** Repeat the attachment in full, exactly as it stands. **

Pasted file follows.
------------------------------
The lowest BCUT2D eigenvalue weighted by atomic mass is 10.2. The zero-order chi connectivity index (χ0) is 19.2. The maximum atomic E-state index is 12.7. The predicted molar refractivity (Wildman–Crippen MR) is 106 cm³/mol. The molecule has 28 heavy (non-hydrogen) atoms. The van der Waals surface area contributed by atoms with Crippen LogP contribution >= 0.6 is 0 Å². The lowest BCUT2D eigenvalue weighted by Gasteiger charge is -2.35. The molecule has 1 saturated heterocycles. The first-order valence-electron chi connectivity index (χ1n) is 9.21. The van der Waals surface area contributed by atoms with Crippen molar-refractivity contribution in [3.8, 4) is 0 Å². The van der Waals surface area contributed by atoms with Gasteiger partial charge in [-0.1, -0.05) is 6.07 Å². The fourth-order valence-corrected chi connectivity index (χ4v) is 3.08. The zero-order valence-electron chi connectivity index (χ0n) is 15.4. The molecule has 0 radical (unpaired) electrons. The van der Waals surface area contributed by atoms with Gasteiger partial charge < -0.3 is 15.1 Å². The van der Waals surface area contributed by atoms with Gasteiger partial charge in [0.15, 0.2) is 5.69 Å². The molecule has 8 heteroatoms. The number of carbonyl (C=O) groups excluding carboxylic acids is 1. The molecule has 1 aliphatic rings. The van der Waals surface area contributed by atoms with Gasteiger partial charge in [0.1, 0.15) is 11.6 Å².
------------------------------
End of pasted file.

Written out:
The lowest BCUT2D eigenvalue weighted by atomic mass is 10.2. The zero-order chi connectivity index (χ0) is 19.2. The maximum atomic E-state index is 12.7. The predicted molar refractivity (Wildman–Crippen MR) is 106 cm³/mol. The molecule has 28 heavy (non-hydrogen) atoms. The van der Waals surface area contributed by atoms with Crippen LogP contribution >= 0.6 is 0 Å². The lowest BCUT2D eigenvalue weighted by Gasteiger charge is -2.35. The molecule has 1 saturated heterocycles. The first-order valence-electron chi connectivity index (χ1n) is 9.21. The van der Waals surface area contributed by atoms with Crippen molar-refractivity contribution in [3.8, 4) is 0 Å². The van der Waals surface area contributed by atoms with Gasteiger partial charge in [-0.1, -0.05) is 6.07 Å². The fourth-order valence-corrected chi connectivity index (χ4v) is 3.08. The zero-order valence-electron chi connectivity index (χ0n) is 15.4. The molecule has 0 radical (unpaired) electrons. The van der Waals surface area contributed by atoms with Gasteiger partial charge < -0.3 is 15.1 Å². The van der Waals surface area contributed by atoms with Gasteiger partial charge in [0.15, 0.2) is 5.69 Å². The molecule has 8 heteroatoms. The number of carbonyl (C=O) groups excluding carboxylic acids is 1. The molecule has 1 aliphatic rings. The van der Waals surface area contributed by atoms with Gasteiger partial charge in [0.1, 0.15) is 11.6 Å².